Taking Care of Board Fundamentals
As cooperative boards strive for heavenly results, they need to be sure the devil is not in the details. When boards of directors consider their duties—ensuring organizational accountability, setting strategic direction, providing board perpetuation, engaging ownership—the broader strategic initiatives typically are the "juiciest" and draw the most interest, connecting to why people are passionate about co-ops. However, regardless of the maturity of the board, the age of the co-op, the state of the balance sheet, or the size of the co-op’s ownership base, boards must always be diligent regarding the fundamentals of their work.
Why does it matter? Most importantly, boards have to fulfill their legal fiduciary duties. Additionally, they need to be sure that they have a strong group process and a shared understanding of their work. The following "fundamentals" form the foundation of work by the board of directors. Without that strong foundation, all of the board’s work becomes precarious.
Most of board work happens at its meetings (with a good amount of individual director work between meetings), so that’s a great place to start.
Agendas are the road maps for good meetings. Maps don’t ensure we’ll arrive at our destination, but they certainly increase the likelihood. Good agendas are a major building block of successful boards.
Does the board have monthly agendas that reflect priorities and urgency? Is time allocated appropriately? Does the agenda clearly indicate the desired outcome of each item? Are the agendas derived from an annual calendar, addressing issues at appropriate times and balancing workload over the course of the year? Do agenda items reflect board priorities, not individual directors’ concerns or pet projects?
Packets: If the board does most of its work at meetings, the packet of material for those meetings is the majority of the information that provides the basis for the board’s decision-making.
Is the packet well-organized and easy to navigate? Is all the meeting information distributed enough in advance of the meeting (five days ahead, minimum) to read and prepare, allowing meeting time to focus on discussion and decision-making? If information is not distributed with enough lead time, is the agenda item tabled? Does the board discourage or avoid oral reports?
Process: The success of any group starts with its process. If the process is solid, it is more difficult for dysfunction to take hold. Good process will not guarantee success, but it will provide a strong foundation for it.
Are the meetings well-facilitated? Does the board have an efficient process with discussion that considers diverse viewpoints? Are all directors present and prepared? If directors are not prepared, is the agenda item tabled or do unprepared directors abstain? Is the decision-making process clear and fair? Do meetings start and end on time? Do agenda items stay focused on outcomes stated in agenda? Does the board use executive (closed) sessions for confidential matters?
Good boards can easily backslide if not committed to excellence and continuous improvement.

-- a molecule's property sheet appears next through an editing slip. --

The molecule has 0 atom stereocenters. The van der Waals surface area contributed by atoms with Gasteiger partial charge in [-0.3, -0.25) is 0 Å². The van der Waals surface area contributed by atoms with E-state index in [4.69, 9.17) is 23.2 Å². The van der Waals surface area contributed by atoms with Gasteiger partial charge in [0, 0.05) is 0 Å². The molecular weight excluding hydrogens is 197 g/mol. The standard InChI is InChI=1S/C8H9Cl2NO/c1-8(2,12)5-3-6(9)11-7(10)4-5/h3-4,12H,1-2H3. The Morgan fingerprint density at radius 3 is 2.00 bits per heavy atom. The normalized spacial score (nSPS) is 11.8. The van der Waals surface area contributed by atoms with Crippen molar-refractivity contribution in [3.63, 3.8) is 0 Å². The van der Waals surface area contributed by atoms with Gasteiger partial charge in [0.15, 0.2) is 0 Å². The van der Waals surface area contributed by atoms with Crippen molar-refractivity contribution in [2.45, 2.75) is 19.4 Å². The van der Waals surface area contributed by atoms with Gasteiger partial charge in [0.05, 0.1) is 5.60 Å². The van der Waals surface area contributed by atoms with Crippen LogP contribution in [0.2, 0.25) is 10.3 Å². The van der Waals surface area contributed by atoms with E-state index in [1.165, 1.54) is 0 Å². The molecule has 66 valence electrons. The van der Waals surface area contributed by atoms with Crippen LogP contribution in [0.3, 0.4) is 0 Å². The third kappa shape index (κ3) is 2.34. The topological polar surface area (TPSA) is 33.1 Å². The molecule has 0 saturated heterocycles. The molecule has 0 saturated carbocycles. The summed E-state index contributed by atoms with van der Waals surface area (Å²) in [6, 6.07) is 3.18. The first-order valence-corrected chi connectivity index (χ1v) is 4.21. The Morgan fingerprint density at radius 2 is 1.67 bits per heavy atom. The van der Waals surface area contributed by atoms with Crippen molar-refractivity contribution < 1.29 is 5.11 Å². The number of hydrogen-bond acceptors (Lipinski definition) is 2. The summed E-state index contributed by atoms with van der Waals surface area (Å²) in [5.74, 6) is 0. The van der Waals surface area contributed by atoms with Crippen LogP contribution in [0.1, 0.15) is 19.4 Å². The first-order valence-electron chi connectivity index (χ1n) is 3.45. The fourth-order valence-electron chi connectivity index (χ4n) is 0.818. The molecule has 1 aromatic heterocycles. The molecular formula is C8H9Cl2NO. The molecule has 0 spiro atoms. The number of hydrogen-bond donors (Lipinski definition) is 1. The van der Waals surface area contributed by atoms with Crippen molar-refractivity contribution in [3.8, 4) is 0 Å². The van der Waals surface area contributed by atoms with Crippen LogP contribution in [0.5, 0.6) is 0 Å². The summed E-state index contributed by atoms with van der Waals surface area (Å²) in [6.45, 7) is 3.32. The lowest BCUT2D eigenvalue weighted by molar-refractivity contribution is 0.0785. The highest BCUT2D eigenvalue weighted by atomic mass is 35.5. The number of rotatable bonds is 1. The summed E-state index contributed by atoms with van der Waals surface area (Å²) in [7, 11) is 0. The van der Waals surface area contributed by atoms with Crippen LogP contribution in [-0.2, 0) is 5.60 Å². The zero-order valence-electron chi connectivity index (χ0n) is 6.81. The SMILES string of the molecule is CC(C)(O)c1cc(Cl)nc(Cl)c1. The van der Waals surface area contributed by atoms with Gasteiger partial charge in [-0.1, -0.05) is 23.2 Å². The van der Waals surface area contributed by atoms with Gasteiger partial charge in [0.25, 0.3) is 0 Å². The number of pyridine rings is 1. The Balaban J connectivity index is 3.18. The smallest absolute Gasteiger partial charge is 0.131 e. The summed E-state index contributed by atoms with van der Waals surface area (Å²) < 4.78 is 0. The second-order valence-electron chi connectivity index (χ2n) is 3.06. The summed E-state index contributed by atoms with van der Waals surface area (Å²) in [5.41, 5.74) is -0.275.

Institutional knowledge: A good organization is able to retain the wisdom gained through its various experiences, better preparing it for the future.
Do the board meeting minutes concisely reflect the decisions and decision-making process (without being a transcript of who said what)? Does the board have good means for capturing knowledge from strategic conversations from board meetings or other events? Does the co-op have good systems for storing, archiving, and retrieving official documentation? Does the board adequately capture knowledge from outgoing directors?
Nominations and elections: While most boards agree on the importance of having good directors, many struggle to proactively keep the pipeline filled with excellent prospects. Too often, even highly productive boards wait until the last minute or leave to chance the future of their board.
Does the board utilize a strategic plan to identify and contact potential board candidates? Does the board initiate its nominations process with enough lead time to ensure enough good candidates are eligible for the next election? Does the board clearly communicate to potential candidates what the role of the board is? Do candidates understand expectations for board time commitment and code of conduct? Does the co-op utilize a system that helps member-owners understand the candidates and make wise ballot decisions? Are elections accessible and fairly run?
Orientation and training: Governance can be counterintuitive, and much information, context, and skill are needed to be a productive director on a productive board. Knowledge is not accidental and is not gained overnight.
Do new directors get adequate preparation before their first meeting? Does the board have a plan to be sure new directors continue to get the training and support they need? Does the board invest time and resources in training for the board? Does the board proactively look at the decisions it will need to make, what it will need to know to make wise decisions, and how it will get the training and/or information it needs?
The relationship that the member-owners have with the organization is defined in the bylaws and created through an economic commitment. Are the fundamentals of that relationship solid?
Economics: Cooperatives exist because people have decided to make an ownership investment in the organization. While the primary motivation might be otherwise, the economic relationship is vital to the co-op’s success.
Does the board understand the cooperative’s capital needs? Is the member-owner equity investment appropriate? Is the return to owners on their investment a good value? Do the bylaws support the capital needs of the cooperative? Is the board familiar with various options for owner investment? Does the board understand patronage dividends?
Bylaws: Bylaws are the means by which the owners delegate authority to the board. Under that authority, the board ensures that the co-op meets owners’ needs while remaining ethically, legally, and financially sound. Bylaws explain the fundamental rights and responsibilities of both the owners and the board. Effective bylaws create the foundation for a transparent, fair, and efficient governance process. The bylaws also explain how the co-op will satisfy its legal requirements. So, to meet those needs, bylaws must be: user-friendly, comprehensive without being overly detailed, and consistent with applicable law.